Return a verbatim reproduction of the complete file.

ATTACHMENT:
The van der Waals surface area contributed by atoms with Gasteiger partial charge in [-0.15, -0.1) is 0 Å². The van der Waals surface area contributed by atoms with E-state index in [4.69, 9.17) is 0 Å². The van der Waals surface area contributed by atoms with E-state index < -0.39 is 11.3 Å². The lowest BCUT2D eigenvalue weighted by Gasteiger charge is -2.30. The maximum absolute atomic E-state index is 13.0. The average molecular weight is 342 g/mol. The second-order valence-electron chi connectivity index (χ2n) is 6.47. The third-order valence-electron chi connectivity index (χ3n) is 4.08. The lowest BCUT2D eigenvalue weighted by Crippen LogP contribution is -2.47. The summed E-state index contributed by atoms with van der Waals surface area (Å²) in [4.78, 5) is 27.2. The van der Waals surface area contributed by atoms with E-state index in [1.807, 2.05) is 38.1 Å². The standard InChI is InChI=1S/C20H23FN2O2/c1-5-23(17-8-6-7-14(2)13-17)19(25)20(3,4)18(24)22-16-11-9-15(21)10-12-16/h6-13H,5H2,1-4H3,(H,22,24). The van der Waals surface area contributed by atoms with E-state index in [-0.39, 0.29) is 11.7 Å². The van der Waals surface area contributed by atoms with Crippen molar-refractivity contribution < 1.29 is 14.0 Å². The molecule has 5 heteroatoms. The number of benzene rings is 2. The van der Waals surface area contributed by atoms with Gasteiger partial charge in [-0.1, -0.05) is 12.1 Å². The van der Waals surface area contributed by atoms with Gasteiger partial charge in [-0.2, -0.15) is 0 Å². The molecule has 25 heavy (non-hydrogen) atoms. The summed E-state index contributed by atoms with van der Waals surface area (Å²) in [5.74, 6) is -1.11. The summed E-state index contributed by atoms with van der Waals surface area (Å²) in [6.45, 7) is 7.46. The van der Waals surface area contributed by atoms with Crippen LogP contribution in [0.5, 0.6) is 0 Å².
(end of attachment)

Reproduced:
The van der Waals surface area contributed by atoms with Gasteiger partial charge in [-0.15, -0.1) is 0 Å². The van der Waals surface area contributed by atoms with E-state index in [4.69, 9.17) is 0 Å². The van der Waals surface area contributed by atoms with E-state index < -0.39 is 11.3 Å². The lowest BCUT2D eigenvalue weighted by Gasteiger charge is -2.30. The maximum absolute atomic E-state index is 13.0. The average molecular weight is 342 g/mol. The second-order valence-electron chi connectivity index (χ2n) is 6.47. The third-order valence-electron chi connectivity index (χ3n) is 4.08. The lowest BCUT2D eigenvalue weighted by Crippen LogP contribution is -2.47. The summed E-state index contributed by atoms with van der Waals surface area (Å²) in [4.78, 5) is 27.2. The van der Waals surface area contributed by atoms with E-state index in [1.807, 2.05) is 38.1 Å². The standard InChI is InChI=1S/C20H23FN2O2/c1-5-23(17-8-6-7-14(2)13-17)19(25)20(3,4)18(24)22-16-11-9-15(21)10-12-16/h6-13H,5H2,1-4H3,(H,22,24). The van der Waals surface area contributed by atoms with E-state index in [-0.39, 0.29) is 11.7 Å². The van der Waals surface area contributed by atoms with Crippen molar-refractivity contribution < 1.29 is 14.0 Å². The molecule has 5 heteroatoms. The number of benzene rings is 2. The van der Waals surface area contributed by atoms with Gasteiger partial charge in [-0.1, -0.05) is 12.1 Å². The van der Waals surface area contributed by atoms with Gasteiger partial charge in [-0.2, -0.15) is 0 Å². The molecule has 25 heavy (non-hydrogen) atoms. The summed E-state index contributed by atoms with van der Waals surface area (Å²) in [5.74, 6) is -1.11. The summed E-state index contributed by atoms with van der Waals surface area (Å²) in [6.45, 7) is 7.46. The van der Waals surface area contributed by atoms with Crippen LogP contribution in [0.5, 0.6) is 0 Å².